Fighting with the Sky

Posts Tagged ‘breast cancer

Sorry that I have been majorly slacking this week.  Hopefully I will be getting myself turned around and back into the swing of blogging.

As always, these are some of my favorite posts from the past couple days as well as some of my weekly favorites that were already featured in Tuesday and Thursday‘s link love.  Don’t forget to leave links to what you have been writing/reading this week in the comments!!

New link love

meloukhia and Ashley have both written some great posts on breast cancer and the awareness month associated with it.

Rape is a Feminist Issue [Women & Hollywood] – let’s not forget that!

The Muppets and Street Harassment [The Undomestic Goddess] – let’s take a look at some childhood favorites!

Activist Modus Operandi: Methods of Communication [Genderbitch] – looking at activism for marginalized groups of people.

Weekly link love

Why Inclusionary Language Matters [this ain’t livin’] – when discussing feminism, it’s also important to talk about racism, classism, ableism, transphobia, and all the other -isms.

The Fifth Carnival of Feminists is up at Zero at the Bone — and I’m featured!

What if you don’t want a bundle of joy let alone a man to call your own? [Professor What If…?] – babies and hetero relationships are not a choice but a cultural imperative.


So I’m all about curing breast cancer and raising awareness about the causes and effects of it (for more info, see my review of Manmade Breast Cancer).  But the methods used to raise awareness about breast cancer bother me.

tatasBreast Cancer Awareness month is supposed to be about women’s health, but it really just ends up being another way for society to focus on breasts.  In many instances, raising awareness about breast cancer involves separating the breasts from women’s bodies.  We love breasts, but not really the women attached to them.  The slogan “Save the Tatas,” while catchy, focuses on one part of a woman’s body instead of the affects of breast cancer on women or society.

In addition, Breast Cancer Awareness month has pretty much turned into a marketing tactic.  Marketers objectify women’s bodies and focus on one part of a woman’s body for the purpose of sales, not really for the purpose to raising awareness about breast cancer and women’s health.

I think Deeky summed it up great in a post on Shakesville:

Hey, boobies! Yay for boobies! Save the boobies! We love boobies! The women they’re attached to? Not so much.

This is not to say that Breast Cancer Awareness is altogether bad.  The Walk for a Cure raises a lot of money for research.  It does get people talking about women’s health, but not always in a positive way.

I can’t tell you how many times I’ve heard a guy say something along the lines of: “I’m aware of breasts all year long…hehehe.”  It has just kind of turned into a joke or a way to further objectify women’s breasts.

Sorry I have been kind of slacking on my weekly features this week.  The change in weather towards the chillier has made me feel like hibernating.  Hopefully I will be back in full (or at least more) force next week.  But to keep you up to date, here are some of my favorite posts over the past couple days.  As always, don’t forget to leave links to what you have been writing/reading!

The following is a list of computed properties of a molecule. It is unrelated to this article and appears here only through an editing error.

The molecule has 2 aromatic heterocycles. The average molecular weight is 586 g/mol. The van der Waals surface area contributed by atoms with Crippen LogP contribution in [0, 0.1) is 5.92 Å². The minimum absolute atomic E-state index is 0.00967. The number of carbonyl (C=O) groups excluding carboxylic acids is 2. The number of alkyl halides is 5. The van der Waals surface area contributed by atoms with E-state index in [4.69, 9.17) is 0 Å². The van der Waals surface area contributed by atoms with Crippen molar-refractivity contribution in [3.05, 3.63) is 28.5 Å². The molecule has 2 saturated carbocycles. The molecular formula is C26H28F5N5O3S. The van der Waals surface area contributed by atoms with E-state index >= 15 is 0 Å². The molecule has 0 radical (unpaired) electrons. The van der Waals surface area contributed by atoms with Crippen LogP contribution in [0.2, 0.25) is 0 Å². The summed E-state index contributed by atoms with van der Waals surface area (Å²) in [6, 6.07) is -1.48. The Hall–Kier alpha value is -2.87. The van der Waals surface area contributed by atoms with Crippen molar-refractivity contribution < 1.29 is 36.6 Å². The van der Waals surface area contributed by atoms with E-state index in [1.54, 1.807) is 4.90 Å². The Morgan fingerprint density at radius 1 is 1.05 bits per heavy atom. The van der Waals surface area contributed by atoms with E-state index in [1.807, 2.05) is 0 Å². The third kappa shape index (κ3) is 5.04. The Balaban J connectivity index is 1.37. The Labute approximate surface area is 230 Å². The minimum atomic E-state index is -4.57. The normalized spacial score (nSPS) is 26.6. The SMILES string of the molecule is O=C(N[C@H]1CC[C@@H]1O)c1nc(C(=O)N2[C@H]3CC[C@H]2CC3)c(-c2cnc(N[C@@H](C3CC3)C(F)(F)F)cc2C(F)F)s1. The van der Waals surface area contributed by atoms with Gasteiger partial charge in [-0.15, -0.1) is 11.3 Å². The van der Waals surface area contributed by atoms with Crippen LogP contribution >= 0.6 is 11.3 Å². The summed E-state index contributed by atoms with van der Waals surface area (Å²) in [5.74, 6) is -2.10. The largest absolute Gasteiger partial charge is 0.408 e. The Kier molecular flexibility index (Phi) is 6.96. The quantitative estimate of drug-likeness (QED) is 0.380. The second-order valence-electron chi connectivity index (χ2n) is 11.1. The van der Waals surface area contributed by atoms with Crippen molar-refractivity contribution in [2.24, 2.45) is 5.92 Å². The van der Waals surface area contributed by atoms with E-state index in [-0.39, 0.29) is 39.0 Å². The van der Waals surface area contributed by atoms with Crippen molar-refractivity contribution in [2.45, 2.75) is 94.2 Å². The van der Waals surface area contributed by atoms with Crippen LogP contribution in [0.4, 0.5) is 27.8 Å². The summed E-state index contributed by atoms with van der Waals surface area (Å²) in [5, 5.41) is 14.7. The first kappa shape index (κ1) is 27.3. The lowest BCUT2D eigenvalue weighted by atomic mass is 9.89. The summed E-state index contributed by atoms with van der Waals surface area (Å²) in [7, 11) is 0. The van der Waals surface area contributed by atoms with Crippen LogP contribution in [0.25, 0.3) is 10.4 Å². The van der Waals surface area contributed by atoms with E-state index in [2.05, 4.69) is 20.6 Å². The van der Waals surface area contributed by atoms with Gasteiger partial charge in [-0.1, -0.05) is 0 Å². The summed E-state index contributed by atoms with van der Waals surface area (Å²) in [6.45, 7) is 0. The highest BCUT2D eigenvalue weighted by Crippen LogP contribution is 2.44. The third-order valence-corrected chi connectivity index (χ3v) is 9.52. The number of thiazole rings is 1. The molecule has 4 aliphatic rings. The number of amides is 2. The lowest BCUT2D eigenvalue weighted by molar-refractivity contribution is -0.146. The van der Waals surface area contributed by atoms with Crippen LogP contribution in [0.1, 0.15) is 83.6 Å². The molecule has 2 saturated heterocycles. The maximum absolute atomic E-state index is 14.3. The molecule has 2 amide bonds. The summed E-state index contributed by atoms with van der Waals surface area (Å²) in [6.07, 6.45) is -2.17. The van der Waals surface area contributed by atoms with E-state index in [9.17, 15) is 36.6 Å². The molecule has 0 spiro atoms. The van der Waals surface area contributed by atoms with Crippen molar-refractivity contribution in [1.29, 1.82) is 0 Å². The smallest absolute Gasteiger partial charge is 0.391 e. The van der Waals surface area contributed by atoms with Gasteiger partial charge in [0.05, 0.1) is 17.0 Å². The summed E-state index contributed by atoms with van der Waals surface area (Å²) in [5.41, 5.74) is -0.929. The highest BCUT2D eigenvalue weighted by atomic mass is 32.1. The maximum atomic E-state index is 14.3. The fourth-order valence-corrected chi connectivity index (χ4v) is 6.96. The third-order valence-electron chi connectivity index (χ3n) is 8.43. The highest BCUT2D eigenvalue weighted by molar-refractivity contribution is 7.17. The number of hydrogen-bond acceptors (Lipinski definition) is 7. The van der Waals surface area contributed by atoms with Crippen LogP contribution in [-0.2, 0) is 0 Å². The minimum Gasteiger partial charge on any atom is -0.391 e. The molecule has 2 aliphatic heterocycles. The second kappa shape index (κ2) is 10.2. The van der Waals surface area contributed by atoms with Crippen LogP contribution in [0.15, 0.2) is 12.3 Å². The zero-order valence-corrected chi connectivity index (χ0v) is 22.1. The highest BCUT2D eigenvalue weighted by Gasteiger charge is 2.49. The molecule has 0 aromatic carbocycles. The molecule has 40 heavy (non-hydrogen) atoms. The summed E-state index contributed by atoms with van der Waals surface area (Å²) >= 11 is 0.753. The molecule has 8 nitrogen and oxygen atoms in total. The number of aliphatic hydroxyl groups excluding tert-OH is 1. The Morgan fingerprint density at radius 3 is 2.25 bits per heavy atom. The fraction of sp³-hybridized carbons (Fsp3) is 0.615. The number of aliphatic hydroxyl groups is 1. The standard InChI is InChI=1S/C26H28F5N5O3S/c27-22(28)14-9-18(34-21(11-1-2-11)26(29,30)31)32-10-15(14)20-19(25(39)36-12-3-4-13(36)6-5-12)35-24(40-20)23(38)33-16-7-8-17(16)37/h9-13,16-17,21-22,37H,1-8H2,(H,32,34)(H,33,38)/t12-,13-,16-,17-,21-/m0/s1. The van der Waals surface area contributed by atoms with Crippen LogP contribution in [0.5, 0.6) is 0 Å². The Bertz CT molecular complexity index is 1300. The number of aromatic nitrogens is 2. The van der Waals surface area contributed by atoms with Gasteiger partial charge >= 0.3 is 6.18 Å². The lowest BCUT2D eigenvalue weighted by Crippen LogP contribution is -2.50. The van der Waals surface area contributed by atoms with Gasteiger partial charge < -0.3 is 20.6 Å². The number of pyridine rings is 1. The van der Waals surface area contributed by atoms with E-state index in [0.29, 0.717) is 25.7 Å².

The Fifth Carnival of Feminists is up at Zero at the Bone — and I’m featured!

Keep your “boyfriend jeans” away from my four year old [Feministing] – what gendered clothing and applying relationship norms to clothing means for children.

Today marks the beginning of Breast Cancer Awareness month.  Many blogs have written some great pieces and interesting facts in honor.

What if you don’t want a bundle of joy let along a man to call your own? [Professor What If…?] – babies and hetero relationships are not a choice but a cultural imperative.

Books: Sexism in America [The Undomestic Goddess] – a great book review and look at a talk by the author.

Manmade Breast Cancers by Zillah Eisenstein

I first read
Manmade Breast Cancer for Intro to Women’s Studies, but it was so good that I have read it again since then. This book is all about how the environment, politics, race, and culture intersect on women’s bodies in the form of breast health.

From the back cover:

A new understanding of humanity and feminism from the starting point of breast health is the ultimate goal of Zillah Eisenstein’s political memoir of her family’s experience with breast cancer. The well-known feminist author brings together a critique of environmental damage and the health of women’s bodies, gains perspective on the role race plays as a factor in breast cancers and in political agenda, links prevention and treatment, and connects individual support and political change.

I was not expecting to be reading a book about breast cancer in my intro to women’s studies, I was thinking that would be more of something that would be covered in a women’s health class. But after reading the book and seeing the intertwining of personal/family stories with the intersectionality of breast cancer, I realized why our professor had us read this book. This book shows the many ways in which sexism (and other forms of oppression) work their way into the very personal — the body — and how different forms of oppressions are intertwined.

This is not just a read for people interested in breast cancer, but for people interested in seeing how women’s lives are affected by all of these intersections. It’s a great book that is well written by incorporating different kinds of writing — from personal stories to political investigations.